Natural Alternatives to Common Medications
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Cough and Congestion
Apply an herbal vapor rub of menthol and tea tree oil to the bottom of the child’s feet and put their socks back on. The decongesting menthol vapor will help them to breathe and the antimicrobial properties of the tea tree oil will be absorbed through their skin, says Mars. For nasal decongestion, try irrigating the child’s nose with a cleansing neti pot. Sears recommends kid versions of herbal remedies Sinupret and Bronchipret
Diarrhea and Constipation
“Probiotics are the most extensively researched remedy we have out there for diarrhea,” says Baral. Studies in the journal Pediatrics have shown probiotics to shorten bouts of diarrhea in infants and school-age children, and prevent the onset of antibiotic-induced diarrhea in kids. Look for yogurt, powder or capsules containing 10 billion colony-forming units (CFU) of Lactobacillus GG. Sears suggests the BRAT diet (bananas, rice, applesauce and toast) to quell diarrhea. For constipation, reach for apricots, peaches, pears, plums and vitamin C.
Drop four drops of warm mullein garlic oil into the ear. Sears says the warm oil will calm the inflamed eardrum and the antibiotic in the garlic will get to work on the infection. Olive oil will work in a pinch.
While it’s common for kids between the ages of 3 and 5 or 8 and 12 to complain of dull aches deep in their legs, there is little consensus about what causes them. Mars has found that it helps to supplement their diet with calcium and magnesium supplements in kid-friendly powdered form, or foods that contain these nutrients.
Deglycerrhizinated licorice (DGL), slippery elm and aloe all may be able to help soothe inflamed esophageal tissue, says Baral, “But they need to be given under a doctor’s supervision.” Also take a hard look at dietary triggers: Common culprits include dairy, chocolate, tomatoes and mint.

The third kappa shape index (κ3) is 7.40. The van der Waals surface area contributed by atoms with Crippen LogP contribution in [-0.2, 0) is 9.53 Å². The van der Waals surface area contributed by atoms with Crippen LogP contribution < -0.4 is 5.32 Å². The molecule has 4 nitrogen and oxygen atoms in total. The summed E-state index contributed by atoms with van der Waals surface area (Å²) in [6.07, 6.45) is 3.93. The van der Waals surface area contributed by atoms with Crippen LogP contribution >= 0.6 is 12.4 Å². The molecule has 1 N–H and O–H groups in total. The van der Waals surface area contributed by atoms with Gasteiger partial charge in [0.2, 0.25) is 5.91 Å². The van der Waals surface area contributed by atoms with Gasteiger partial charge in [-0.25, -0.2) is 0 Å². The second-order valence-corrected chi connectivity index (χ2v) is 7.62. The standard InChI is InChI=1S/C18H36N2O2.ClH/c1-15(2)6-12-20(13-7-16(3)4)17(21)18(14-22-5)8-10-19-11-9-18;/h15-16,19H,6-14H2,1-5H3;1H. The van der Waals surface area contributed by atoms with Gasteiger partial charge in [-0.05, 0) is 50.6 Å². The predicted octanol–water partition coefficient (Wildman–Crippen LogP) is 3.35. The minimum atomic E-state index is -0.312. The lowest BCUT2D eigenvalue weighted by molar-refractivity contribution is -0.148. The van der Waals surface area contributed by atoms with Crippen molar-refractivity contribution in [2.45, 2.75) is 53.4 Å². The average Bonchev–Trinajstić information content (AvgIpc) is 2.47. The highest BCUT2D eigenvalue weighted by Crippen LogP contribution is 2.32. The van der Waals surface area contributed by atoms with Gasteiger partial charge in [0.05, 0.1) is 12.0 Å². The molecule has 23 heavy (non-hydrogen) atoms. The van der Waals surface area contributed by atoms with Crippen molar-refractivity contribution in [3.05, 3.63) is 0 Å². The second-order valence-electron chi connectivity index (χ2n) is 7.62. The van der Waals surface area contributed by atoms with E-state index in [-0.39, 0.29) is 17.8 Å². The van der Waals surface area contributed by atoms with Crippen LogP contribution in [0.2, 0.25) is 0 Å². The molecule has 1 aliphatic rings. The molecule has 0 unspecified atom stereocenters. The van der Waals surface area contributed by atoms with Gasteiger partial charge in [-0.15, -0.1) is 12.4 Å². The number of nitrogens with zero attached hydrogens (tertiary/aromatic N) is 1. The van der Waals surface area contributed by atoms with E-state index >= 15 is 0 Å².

One of the most commonly recommended natural treatments for addressing seasonal allergy symptoms is stinging nettle, believed to modulate the production of the histamine that prompts noses to run and eyes to water and has been shown to be safe in adults. It comes in tincture, tea and capsule form. Mars also likes Allergena region-specific homeopathic allergy medicines, which deliver traces of local pollen to help the body develop immunity to them. Alternately, substitute citrus juices for milk during allergy season. Vitamin C has been shown to normalize histamine levels, while dairy products can boost mucous production.
Stir one teaspoon of salt into eight ounces of water and gargle. “It is antiseptic and will make the pain go away,” counsels Mars. She also recommends using the infection-fighting herb Isatis root, in tincture or capsule form. McClafferty says to try a spoonful of honey; it has antimicrobial properties and may act as a cough suppressant.
Oil of clove contains a compound called eugenol that serves as a natural pain killer and antibacterial agent. Baral recommends mixing no more than one drop of clove oil with honey and rubbing it on the gums (not recommended for children under 12 months). Or, saturate a clean cloth with calming chamomile tea or wintergreen tea, a natural analgesic, and let the baby chew on it.
When children suffer from common ailments, it is natural for parents to wish to soothe their suffering as quickly as possible. Just be aware that, along with the physician and the pharmacist, there is still an important role to play for “Doctor Mom.”
Lisa Marshall is a freelance health writer and mother of four who lives near Boulder, CO. Connect at Lisa@LisaAnnMarshall.com.